Cystatin B, cathepsin L and D related to surrogate markers for cardiovascular disease in children
Peer reviewed, Journal article
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Original versionPLoS ONE. 2017, 12:e0187494 (11), 1-13. 10.1371/journal.pone.0187494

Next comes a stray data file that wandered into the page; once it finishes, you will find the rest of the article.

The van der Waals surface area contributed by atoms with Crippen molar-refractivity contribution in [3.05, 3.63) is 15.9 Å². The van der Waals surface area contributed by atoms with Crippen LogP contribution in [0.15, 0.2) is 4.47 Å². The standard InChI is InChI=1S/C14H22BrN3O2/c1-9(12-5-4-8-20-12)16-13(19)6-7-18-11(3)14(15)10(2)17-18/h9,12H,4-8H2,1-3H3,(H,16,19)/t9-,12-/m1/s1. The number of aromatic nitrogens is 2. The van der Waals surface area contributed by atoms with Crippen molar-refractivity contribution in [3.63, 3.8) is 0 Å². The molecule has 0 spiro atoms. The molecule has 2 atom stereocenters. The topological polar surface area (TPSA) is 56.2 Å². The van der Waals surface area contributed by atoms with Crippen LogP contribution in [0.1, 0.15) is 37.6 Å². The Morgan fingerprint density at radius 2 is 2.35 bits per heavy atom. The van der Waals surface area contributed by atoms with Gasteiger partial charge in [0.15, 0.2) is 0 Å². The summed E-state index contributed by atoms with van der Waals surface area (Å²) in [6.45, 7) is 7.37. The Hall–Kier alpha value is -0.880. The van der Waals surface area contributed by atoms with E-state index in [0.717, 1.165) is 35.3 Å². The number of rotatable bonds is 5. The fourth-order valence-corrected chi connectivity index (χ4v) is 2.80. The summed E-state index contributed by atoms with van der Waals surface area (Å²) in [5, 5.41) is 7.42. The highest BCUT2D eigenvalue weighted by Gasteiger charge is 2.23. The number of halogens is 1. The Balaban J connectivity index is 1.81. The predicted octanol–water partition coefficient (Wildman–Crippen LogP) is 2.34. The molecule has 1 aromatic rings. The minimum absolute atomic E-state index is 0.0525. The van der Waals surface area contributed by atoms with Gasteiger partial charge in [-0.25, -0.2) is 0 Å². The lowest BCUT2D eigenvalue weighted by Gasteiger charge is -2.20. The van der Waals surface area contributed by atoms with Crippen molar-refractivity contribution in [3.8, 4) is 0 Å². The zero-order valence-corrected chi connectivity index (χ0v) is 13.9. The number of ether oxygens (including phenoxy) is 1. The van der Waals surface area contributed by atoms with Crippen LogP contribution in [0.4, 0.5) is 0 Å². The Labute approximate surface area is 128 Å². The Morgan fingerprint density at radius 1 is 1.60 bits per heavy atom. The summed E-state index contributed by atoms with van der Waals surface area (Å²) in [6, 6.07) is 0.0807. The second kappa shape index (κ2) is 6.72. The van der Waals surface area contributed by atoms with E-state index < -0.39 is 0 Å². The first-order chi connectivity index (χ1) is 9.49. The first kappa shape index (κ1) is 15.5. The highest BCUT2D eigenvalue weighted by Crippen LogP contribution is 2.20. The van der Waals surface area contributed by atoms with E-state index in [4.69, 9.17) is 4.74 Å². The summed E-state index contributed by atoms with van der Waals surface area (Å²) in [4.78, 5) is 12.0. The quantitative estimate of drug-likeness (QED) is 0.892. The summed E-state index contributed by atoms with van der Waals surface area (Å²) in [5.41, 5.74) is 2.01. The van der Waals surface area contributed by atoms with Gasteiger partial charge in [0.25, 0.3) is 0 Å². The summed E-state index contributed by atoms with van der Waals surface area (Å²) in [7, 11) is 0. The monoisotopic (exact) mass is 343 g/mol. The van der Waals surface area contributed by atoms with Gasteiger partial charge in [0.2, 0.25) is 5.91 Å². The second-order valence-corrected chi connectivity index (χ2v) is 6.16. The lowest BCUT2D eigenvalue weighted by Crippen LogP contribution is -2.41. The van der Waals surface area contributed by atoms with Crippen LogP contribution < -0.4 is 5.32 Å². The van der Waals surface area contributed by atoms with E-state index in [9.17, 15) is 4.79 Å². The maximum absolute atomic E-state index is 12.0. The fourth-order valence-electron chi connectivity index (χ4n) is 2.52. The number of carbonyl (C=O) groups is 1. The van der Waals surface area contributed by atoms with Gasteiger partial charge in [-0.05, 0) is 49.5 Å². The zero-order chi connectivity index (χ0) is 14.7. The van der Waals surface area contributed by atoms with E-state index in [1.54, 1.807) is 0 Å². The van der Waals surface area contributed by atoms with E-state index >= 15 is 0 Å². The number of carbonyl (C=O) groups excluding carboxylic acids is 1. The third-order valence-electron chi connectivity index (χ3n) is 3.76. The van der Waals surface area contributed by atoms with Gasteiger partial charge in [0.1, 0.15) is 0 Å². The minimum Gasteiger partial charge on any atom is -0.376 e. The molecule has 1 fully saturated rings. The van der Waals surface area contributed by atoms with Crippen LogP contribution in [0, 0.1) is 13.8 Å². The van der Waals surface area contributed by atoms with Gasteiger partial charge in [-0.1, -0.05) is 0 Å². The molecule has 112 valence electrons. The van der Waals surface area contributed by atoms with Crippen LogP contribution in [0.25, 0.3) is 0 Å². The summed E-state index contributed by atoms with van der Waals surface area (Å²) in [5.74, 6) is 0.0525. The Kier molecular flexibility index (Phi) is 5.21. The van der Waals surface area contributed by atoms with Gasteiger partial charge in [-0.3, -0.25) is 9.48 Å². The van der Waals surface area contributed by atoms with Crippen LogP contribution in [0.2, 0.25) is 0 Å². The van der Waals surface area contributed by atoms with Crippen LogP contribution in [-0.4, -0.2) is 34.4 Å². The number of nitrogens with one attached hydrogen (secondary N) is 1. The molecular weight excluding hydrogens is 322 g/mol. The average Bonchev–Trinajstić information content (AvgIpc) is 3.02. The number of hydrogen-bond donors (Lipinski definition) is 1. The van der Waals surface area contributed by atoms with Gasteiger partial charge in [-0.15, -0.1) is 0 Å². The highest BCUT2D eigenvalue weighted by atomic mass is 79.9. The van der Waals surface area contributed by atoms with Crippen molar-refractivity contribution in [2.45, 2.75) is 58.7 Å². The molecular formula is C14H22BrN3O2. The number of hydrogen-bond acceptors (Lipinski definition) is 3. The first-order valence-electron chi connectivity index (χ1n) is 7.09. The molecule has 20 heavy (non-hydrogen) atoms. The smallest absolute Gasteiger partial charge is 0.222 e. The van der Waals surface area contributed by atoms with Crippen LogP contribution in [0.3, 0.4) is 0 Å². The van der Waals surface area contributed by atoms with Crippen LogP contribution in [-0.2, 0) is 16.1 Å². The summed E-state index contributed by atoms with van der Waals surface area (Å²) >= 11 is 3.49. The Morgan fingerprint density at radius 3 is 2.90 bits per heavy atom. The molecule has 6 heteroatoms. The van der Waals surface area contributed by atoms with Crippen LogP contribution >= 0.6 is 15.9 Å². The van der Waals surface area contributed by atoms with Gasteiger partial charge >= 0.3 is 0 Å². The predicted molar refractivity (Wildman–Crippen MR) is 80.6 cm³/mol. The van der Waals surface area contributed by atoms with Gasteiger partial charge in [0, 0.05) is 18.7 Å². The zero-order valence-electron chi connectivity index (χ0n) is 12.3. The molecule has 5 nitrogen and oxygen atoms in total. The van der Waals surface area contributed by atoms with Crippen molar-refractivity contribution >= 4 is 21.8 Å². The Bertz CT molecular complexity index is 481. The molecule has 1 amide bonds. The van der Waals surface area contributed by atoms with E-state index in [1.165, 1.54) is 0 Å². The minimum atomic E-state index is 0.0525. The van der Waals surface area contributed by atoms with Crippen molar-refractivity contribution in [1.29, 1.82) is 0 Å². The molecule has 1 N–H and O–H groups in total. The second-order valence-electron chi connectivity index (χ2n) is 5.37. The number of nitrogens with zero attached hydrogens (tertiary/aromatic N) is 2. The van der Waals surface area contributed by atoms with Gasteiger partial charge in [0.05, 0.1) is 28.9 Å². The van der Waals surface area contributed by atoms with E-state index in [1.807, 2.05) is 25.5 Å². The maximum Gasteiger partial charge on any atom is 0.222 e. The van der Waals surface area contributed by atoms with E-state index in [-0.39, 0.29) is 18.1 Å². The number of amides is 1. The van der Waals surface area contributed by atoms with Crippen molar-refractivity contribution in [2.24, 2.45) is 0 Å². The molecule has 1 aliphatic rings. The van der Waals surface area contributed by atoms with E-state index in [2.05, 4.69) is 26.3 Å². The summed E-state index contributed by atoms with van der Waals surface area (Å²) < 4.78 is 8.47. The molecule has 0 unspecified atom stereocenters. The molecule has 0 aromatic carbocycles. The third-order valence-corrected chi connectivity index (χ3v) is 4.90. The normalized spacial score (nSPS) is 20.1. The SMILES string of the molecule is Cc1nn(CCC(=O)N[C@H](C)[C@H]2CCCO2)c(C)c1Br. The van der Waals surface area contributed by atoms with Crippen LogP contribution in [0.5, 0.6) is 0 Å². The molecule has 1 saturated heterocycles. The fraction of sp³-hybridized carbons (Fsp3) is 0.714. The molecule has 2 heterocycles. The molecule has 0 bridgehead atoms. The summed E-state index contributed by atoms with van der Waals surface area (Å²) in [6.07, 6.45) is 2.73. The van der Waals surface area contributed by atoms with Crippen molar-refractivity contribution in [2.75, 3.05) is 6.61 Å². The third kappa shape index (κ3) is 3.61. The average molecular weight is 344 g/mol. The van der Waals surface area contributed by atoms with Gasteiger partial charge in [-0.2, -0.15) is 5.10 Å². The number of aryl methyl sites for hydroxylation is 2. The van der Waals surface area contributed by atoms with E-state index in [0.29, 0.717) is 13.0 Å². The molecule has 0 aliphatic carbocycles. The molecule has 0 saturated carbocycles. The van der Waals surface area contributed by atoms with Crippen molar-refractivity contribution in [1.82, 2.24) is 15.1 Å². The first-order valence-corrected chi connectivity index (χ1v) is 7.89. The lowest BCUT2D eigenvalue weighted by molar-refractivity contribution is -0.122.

Objective: This study investigated potential associations between novel biomarkers for cardiovascular disease and other surrogate markers for health. Methods: Community sample of 170 (92 boys and 78 girls) children aged 8–11 years. Total fat mass (TBF) and abdominal fat (AFM) were measured by Dual-energy x-ray absorptiometry (DXA). Total body fat was also expressed as percentage of total body mass (BF%), and body fat distribution was calculated as AFM/TBF. Maximal oxygen uptake (VO2PEAK), systolic and diastolic blood pressure (SBP and DBP) and pulse pressure (PP) were measured. Echocardiography was performed. Left atrial size (LA) and left ventricular mass (LVM) were measured. A follow-up DXA scan was available in 152 children (84 boys and 68 girls). Frozen serum samples were analyzed for cystatin B, cathepsin L and cathepsin D. Results: Partial correlations between cystatin B versus lnTBF, lnBF%, lnAFM, AFM/TBF, VO2PEAK and PP were; r = 0.38, 0.36, 0.38, 0.29, -0.25 and 0.25, P = 0.001 or less for all. Weaker predominantly non-significant correlations were found for cathepsin L, whereas cathepsin D was not related to any surrogate markers for health. No significant correlations were found between biomarkers and change in body fat over 2 years. Conclusion: Findings from this community-based cohort of young children show that surrogate markers for cardiovascular disease such as total fat mass, percent body fat, abdominal fat, body fat distribution, maximal oxygen uptake and pulse pressure were all associated with cystatin B. This was not found for cathepsin L or cathepsin D.